General News

Taiwan holds largest Pride parade since coronavirus outbreak

Rachel Badham November 1, 2020

Taiwan, East Asia, saw over 130,000 celebrate on the streets of the capital, Taipei, in the largest LGBTQ+ Pride parade since the coronavirus pandemic began. According to local news source Nikkei Asia, the island combatted the Covid-19 crisis through strict travel restrictions and contact tracing, and has now gone over 200 days without a local transmission of the virus. The island also avoided any major restrictions on daily life and many were seen wearing rainbow face masks at the parade in celebration of LGBTQ+ equality and the country’s handling of the pandemic.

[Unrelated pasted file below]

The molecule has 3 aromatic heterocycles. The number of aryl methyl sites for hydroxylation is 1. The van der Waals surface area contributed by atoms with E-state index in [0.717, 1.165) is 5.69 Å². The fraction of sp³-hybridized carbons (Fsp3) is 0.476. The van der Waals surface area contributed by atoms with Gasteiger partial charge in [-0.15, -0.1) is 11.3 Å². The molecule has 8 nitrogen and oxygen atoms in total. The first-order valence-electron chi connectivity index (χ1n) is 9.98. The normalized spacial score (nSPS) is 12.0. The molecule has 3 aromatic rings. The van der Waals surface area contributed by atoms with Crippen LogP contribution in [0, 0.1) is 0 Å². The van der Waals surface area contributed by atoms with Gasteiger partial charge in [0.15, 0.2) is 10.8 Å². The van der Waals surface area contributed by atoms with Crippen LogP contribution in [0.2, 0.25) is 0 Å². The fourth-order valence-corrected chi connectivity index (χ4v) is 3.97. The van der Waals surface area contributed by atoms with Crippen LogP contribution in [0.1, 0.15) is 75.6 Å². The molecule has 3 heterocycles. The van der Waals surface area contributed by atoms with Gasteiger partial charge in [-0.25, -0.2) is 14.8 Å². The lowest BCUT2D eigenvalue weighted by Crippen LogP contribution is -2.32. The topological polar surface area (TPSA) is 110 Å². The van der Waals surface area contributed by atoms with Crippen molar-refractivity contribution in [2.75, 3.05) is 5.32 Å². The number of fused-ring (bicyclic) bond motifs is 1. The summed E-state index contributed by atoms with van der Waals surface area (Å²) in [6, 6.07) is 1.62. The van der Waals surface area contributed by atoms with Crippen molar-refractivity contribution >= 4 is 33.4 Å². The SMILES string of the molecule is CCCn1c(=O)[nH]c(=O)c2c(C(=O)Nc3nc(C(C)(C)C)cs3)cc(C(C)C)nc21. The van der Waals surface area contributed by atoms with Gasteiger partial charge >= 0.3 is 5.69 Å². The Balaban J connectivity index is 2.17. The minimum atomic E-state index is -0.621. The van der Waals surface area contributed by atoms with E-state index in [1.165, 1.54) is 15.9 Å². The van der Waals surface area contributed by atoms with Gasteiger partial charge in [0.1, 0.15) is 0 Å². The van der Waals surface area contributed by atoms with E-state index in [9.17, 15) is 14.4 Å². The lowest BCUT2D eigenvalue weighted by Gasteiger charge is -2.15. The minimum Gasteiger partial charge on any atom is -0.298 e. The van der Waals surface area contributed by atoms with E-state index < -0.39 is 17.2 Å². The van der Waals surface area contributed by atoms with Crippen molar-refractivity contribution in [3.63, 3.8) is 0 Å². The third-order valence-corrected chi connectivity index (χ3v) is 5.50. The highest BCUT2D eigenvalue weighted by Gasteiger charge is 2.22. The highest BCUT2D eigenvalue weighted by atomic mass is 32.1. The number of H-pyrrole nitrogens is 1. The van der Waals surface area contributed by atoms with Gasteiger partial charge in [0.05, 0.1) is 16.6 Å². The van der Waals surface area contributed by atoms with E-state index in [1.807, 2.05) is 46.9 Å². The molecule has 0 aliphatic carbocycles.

Taiwan is also renowned as being one of the leading Asian countries for LGBTQ+ rights after it was the first to legalise same-sex marriage last year. Over 4,000 LGBTQ+ couples have wed since then. Jennifer Lu, director of the Taiwan Equality Campaign, thanked the government for its efficient Covid-19 response, saying: “It is because of them we can have this parade”, and adding “I am very proud of our people, of our civil society.”

The day also saw the first two same-sex military weddings in Taiwan in another historic celebration of LGBTQ+ equality. Openly lesbian Chen Ying-hsuan, 27, an army lieutenant who married Li Li-chen, said: “We are hoping that more LGBTQ+ people in the military can bravely stand up, because our military is very open-minded. In matters of love, everyone will be treated equally.”